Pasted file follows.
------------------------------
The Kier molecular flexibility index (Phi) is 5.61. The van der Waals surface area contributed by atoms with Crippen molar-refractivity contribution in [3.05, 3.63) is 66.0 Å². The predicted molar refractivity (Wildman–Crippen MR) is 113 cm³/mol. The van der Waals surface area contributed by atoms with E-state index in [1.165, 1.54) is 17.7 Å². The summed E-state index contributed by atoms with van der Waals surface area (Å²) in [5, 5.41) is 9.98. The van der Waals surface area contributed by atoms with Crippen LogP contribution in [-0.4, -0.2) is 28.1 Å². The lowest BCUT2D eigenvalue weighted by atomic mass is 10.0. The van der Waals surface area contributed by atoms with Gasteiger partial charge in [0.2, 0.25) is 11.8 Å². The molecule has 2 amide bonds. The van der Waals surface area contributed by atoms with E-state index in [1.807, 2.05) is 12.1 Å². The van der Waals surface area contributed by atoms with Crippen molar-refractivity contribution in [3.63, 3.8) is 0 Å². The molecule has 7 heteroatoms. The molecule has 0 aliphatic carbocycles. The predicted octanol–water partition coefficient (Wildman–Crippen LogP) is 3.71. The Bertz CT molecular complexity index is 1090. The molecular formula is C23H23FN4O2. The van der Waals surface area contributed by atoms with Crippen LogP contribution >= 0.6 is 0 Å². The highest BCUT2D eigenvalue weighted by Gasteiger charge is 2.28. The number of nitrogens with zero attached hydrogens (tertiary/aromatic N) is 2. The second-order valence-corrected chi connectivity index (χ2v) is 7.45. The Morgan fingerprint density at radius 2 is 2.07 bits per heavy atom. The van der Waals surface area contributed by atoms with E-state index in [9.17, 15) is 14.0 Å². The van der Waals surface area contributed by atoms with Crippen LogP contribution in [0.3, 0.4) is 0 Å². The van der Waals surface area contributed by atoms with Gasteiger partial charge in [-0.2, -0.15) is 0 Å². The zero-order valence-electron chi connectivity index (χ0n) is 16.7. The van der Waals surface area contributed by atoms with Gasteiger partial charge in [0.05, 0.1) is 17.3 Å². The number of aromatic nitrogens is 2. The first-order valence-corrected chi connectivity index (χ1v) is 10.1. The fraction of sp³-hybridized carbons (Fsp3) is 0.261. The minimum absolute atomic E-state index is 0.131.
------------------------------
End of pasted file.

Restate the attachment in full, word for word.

The Kier molecular flexibility index (Phi) is 5.61. The van der Waals surface area contributed by atoms with Crippen molar-refractivity contribution in [3.05, 3.63) is 66.0 Å². The predicted molar refractivity (Wildman–Crippen MR) is 113 cm³/mol. The van der Waals surface area contributed by atoms with E-state index in [1.165, 1.54) is 17.7 Å². The summed E-state index contributed by atoms with van der Waals surface area (Å²) in [5, 5.41) is 9.98. The van der Waals surface area contributed by atoms with Crippen LogP contribution in [-0.4, -0.2) is 28.1 Å². The lowest BCUT2D eigenvalue weighted by atomic mass is 10.0. The van der Waals surface area contributed by atoms with Gasteiger partial charge in [0.2, 0.25) is 11.8 Å². The molecule has 2 amide bonds. The van der Waals surface area contributed by atoms with E-state index in [1.807, 2.05) is 12.1 Å². The van der Waals surface area contributed by atoms with Crippen molar-refractivity contribution in [3.63, 3.8) is 0 Å². The molecule has 7 heteroatoms. The molecule has 0 aliphatic carbocycles. The predicted octanol–water partition coefficient (Wildman–Crippen LogP) is 3.71. The Bertz CT molecular complexity index is 1090. The molecular formula is C23H23FN4O2. The van der Waals surface area contributed by atoms with Crippen LogP contribution >= 0.6 is 0 Å². The highest BCUT2D eigenvalue weighted by Gasteiger charge is 2.28. The number of nitrogens with zero attached hydrogens (tertiary/aromatic N) is 2. The second-order valence-corrected chi connectivity index (χ2v) is 7.45. The Morgan fingerprint density at radius 2 is 2.07 bits per heavy atom. The van der Waals surface area contributed by atoms with E-state index in [9.17, 15) is 14.0 Å². The van der Waals surface area contributed by atoms with Crippen LogP contribution in [0.3, 0.4) is 0 Å². The van der Waals surface area contributed by atoms with Gasteiger partial charge in [-0.2, -0.15) is 0 Å². The zero-order valence-electron chi connectivity index (χ0n) is 16.7. The van der Waals surface area contributed by atoms with Gasteiger partial charge in [0.05, 0.1) is 17.3 Å². The number of aromatic nitrogens is 2. The first-order valence-corrected chi connectivity index (χ1v) is 10.1. The fraction of sp³-hybridized carbons (Fsp3) is 0.261. The minimum absolute atomic E-state index is 0.131.